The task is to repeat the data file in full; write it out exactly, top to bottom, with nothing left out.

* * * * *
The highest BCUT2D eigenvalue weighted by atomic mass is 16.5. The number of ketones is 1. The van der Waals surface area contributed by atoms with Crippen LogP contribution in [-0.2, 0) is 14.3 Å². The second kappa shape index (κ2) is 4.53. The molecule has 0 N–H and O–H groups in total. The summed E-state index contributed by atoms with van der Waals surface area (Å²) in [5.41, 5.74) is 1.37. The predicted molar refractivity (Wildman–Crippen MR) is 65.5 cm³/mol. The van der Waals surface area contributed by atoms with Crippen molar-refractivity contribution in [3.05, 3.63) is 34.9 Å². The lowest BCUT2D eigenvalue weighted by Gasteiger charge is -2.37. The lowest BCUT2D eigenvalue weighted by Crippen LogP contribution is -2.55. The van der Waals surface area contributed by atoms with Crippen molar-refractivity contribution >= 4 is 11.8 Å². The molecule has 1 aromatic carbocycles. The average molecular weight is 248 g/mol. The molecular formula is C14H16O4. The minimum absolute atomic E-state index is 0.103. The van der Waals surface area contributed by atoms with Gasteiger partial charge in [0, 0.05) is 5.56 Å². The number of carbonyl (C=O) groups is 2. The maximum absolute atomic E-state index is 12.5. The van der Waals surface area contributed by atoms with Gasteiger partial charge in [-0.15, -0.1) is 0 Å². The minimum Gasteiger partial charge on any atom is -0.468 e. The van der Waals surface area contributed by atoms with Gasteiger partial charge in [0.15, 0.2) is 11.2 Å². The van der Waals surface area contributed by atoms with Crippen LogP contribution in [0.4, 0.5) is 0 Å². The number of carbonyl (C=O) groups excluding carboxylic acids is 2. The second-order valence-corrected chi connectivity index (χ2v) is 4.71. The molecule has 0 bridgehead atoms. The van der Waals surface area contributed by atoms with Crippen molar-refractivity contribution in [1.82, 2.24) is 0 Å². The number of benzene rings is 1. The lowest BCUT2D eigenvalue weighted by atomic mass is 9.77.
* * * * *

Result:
The highest BCUT2D eigenvalue weighted by atomic mass is 16.5. The number of ketones is 1. The van der Waals surface area contributed by atoms with Crippen LogP contribution in [-0.2, 0) is 14.3 Å². The second kappa shape index (κ2) is 4.53. The molecule has 0 N–H and O–H groups in total. The summed E-state index contributed by atoms with van der Waals surface area (Å²) in [5.41, 5.74) is 1.37. The predicted molar refractivity (Wildman–Crippen MR) is 65.5 cm³/mol. The van der Waals surface area contributed by atoms with Crippen molar-refractivity contribution in [3.05, 3.63) is 34.9 Å². The lowest BCUT2D eigenvalue weighted by Gasteiger charge is -2.37. The lowest BCUT2D eigenvalue weighted by Crippen LogP contribution is -2.55. The van der Waals surface area contributed by atoms with Crippen molar-refractivity contribution >= 4 is 11.8 Å². The molecule has 1 aromatic carbocycles. The average molecular weight is 248 g/mol. The molecular formula is C14H16O4. The minimum absolute atomic E-state index is 0.103. The van der Waals surface area contributed by atoms with Gasteiger partial charge in [0, 0.05) is 5.56 Å². The number of carbonyl (C=O) groups is 2. The maximum absolute atomic E-state index is 12.5. The van der Waals surface area contributed by atoms with Gasteiger partial charge in [-0.15, -0.1) is 0 Å². The minimum Gasteiger partial charge on any atom is -0.468 e. The van der Waals surface area contributed by atoms with Gasteiger partial charge in [0.15, 0.2) is 11.2 Å². The van der Waals surface area contributed by atoms with Crippen LogP contribution in [0.4, 0.5) is 0 Å². The number of carbonyl (C=O) groups excluding carboxylic acids is 2. The second-order valence-corrected chi connectivity index (χ2v) is 4.71. The molecule has 0 bridgehead atoms. The van der Waals surface area contributed by atoms with Crippen molar-refractivity contribution in [1.82, 2.24) is 0 Å². The number of benzene rings is 1. The lowest BCUT2D eigenvalue weighted by atomic mass is 9.77.